Neoliberalism and mainstream economics

18 March, 2017 at 10:25 | Posted in Economics | 1 Comment

Oxford professor Simon Wren-Lewis isn’t pleased with heterodox attacks on mainstream economics. One of the reasons is that he doesn’t share the heterodox view that mainstream economics and neoliberal ideas are highly linked.

In a post on his blog, Wren-Lewis defends the mainstream economics establishment against critique waged against it by Phil Mirowski:

Mirowski overestimates the extent to which neoliberal ideas have become “embedded in economic theory”, and underestimates the power that economic theory and evidence can have over even those academic economists who might have a neoliberal disposition. If the tide of neoliberal thought is going to be turned back, economics is going to be important in making that happen.

Wren-Lewis admits that “Philip Mirowski is a historian who has written a great deal about both the history of economics as a discipline and about neoliberalism” and that Mirowski “knows much more about the history of both subjects than I [W-L] do.”

632488Fair enough, but there are simple remedies for the lack of knowledge.

Read this essay, where yours truly try to further analyze — much inspired by the works of Amartya Sen — what kind of philosophical-ideological-political-economic doctrine neoliberalism is, and why it so often comes natural for mainstream economists to embrace neoliberal ideals.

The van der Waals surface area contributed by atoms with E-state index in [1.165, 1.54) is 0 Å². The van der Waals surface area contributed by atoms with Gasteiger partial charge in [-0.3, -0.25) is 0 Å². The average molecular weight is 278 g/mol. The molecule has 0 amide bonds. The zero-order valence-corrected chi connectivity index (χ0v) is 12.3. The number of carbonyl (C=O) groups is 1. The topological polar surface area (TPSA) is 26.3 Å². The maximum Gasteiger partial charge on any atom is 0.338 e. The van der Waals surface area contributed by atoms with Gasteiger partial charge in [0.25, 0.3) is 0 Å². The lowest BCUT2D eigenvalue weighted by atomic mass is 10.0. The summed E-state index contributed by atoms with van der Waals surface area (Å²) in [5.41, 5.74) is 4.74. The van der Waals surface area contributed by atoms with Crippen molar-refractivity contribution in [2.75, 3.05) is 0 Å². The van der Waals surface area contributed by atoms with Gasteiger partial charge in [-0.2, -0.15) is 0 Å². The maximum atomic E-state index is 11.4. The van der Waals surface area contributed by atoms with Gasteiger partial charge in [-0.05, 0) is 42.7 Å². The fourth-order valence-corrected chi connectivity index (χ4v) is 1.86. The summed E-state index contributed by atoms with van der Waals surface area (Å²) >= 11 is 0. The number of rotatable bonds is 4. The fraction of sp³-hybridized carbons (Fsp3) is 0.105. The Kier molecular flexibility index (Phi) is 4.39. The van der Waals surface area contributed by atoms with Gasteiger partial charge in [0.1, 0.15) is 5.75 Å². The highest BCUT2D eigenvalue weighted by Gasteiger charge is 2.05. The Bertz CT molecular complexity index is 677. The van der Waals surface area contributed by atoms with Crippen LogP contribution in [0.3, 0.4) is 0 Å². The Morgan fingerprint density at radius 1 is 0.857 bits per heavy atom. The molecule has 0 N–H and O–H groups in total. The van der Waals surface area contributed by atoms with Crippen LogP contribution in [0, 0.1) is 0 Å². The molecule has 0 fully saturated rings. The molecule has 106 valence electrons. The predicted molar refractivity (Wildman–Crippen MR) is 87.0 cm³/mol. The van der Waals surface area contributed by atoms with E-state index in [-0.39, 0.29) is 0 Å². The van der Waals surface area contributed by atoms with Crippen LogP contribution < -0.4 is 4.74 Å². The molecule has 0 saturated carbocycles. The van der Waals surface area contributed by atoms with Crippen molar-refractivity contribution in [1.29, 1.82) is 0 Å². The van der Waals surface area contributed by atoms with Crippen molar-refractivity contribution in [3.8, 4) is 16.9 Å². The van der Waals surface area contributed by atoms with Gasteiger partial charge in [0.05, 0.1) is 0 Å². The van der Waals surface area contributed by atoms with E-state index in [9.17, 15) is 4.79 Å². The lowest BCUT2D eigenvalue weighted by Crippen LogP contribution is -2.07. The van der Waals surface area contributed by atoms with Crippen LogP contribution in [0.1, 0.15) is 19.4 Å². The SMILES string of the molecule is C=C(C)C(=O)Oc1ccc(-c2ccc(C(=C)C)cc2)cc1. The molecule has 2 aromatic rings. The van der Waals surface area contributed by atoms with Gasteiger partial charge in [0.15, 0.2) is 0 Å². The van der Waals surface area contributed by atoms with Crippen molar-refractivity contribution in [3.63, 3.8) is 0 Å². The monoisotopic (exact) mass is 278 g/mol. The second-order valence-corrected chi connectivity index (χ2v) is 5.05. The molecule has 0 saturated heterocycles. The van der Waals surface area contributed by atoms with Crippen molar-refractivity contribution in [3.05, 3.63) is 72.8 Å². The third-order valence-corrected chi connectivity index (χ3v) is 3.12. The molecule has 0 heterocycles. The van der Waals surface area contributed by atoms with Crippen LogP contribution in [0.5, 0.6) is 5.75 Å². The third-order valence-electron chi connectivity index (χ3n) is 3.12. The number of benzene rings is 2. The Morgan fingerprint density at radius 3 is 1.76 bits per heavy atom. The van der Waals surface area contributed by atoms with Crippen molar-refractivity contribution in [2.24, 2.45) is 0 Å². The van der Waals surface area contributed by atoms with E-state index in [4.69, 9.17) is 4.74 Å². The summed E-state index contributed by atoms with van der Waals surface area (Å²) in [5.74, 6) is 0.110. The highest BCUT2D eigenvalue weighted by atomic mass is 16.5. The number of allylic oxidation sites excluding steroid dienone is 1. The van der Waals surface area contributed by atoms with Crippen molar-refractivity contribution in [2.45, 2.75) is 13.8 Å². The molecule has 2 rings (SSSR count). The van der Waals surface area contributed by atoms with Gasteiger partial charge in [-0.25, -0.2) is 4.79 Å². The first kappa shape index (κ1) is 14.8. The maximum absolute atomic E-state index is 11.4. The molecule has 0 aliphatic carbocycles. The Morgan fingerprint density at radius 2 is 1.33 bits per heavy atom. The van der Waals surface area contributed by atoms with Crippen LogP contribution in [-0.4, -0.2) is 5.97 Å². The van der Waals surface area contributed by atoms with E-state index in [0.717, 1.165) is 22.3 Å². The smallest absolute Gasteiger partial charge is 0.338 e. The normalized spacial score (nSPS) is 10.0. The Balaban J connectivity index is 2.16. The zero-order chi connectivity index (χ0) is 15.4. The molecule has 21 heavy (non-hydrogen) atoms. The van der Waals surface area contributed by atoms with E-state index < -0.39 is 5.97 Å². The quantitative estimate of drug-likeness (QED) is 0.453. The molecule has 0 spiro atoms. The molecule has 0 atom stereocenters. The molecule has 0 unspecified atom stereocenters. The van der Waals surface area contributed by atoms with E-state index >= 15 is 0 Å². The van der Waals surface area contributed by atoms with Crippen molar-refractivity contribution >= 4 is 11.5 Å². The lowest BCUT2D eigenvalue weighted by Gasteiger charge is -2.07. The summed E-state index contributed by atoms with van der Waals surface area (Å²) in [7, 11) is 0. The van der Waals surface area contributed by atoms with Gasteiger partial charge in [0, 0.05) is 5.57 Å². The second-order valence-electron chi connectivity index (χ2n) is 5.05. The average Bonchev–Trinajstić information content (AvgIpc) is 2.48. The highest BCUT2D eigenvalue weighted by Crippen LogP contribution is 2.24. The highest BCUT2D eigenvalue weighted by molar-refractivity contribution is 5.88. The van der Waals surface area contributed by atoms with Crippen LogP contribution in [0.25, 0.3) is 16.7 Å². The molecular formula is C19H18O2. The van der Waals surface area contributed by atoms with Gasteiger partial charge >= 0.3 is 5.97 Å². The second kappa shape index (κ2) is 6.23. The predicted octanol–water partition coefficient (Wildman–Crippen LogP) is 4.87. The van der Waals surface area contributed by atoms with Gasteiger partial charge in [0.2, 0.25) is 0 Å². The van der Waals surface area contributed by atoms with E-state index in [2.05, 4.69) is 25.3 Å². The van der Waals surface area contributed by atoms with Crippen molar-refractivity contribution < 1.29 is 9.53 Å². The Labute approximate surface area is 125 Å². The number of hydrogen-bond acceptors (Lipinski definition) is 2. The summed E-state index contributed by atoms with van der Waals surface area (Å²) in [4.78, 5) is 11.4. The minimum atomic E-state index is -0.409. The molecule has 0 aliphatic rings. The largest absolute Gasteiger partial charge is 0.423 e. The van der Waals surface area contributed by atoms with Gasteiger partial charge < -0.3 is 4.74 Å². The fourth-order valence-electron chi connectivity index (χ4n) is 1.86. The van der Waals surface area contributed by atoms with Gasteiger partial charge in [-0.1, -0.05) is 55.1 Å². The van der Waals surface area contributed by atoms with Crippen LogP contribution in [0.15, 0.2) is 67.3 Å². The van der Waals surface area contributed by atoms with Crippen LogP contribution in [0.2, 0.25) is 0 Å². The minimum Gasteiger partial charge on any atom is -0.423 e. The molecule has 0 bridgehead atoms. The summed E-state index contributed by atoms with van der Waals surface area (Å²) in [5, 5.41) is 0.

Or maybe — if your Swedish isn’t too rusty … — you could take part of the book-length argumentation in Den dystra vetenskapen (‘The Dismal Science,’ Atlas 2001) for why there has been such a deep and long-standing connection between the dismal science and different varieties of neoliberalism.

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  1. I believe Wren-Lewis is not capable of objective thought about economics. And I’ve found him rather selective on which comments and queries (though polite, respectful in tone) that he chooses to accept on his blog page. Hence I believe he’s also selective on what data and theories he uses.

    “If economists could manage to get themselves thought of as humble, competent people on a level with dentists, that would be splendid.”


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